Twitter is a social-networking and micro-blogging service that has taken the Internet by storm since it began in 2006. Users send and receive each other's 140-character updates, known as "tweets," via the web site and/or their cell phones.
The Bolingbrook Police Department will send its Twitter followers updates that include emergency street closures, power outages, upcoming events, and crime alerts (for example, even more news on charges against former cop and colleague Drew Peterson).
"This is a great way for us to stay in touch with the community in near real-time," said Police Chief Kevin McCarthy in a press release.
But don't check your Tweets while driving.
The Illinois House has passed a bill Wednesday that would make sending text messages and surfing the Web while driving illegal.
The text messaging ban, which passed 89-27 and now goes to the Senate, could lead to jail time for a third-time offender.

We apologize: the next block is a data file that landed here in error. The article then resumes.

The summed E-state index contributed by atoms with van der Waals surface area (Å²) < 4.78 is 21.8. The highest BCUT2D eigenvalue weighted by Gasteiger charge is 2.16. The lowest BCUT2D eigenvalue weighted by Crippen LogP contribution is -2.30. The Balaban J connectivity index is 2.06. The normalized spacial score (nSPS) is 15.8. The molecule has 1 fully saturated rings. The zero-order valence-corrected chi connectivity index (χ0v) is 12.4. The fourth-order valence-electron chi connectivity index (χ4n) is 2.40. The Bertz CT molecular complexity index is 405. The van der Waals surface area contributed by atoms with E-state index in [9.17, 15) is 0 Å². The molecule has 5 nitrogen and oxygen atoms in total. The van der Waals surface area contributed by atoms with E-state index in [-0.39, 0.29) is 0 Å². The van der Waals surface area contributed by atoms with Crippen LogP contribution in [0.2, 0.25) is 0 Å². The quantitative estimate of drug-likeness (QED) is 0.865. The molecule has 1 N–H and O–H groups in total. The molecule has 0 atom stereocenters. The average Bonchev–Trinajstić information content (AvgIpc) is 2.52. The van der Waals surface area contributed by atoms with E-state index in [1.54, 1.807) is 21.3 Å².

"I don't want to go to another funeral and have a mother, a brother, a father, a sister, a grandmother or a child look at me and tell me about how one of their loved ones has died because they thought they could get away with texting a message," said state Rep. Tom Holbrook (D-Belleville), reports the Tribune.
Three months ago, Holbrook attended the funeral of a 20-year-old man who died in a car accident while text messaging his girlfriend.
"When you drive a car, drive it," said Rep. Bill Black (R-Danville), according to the Sun-Times. "If you can't live without your damn BlackBerry when you're in the car, put it away. How many people have to die?"
The Chicago City Council passed its own city ban on texting while driving last year.
Matt Bartosik, editor of Off the Rocks' next issue and "between blogs" blogger, is a texting pro... but never while driving.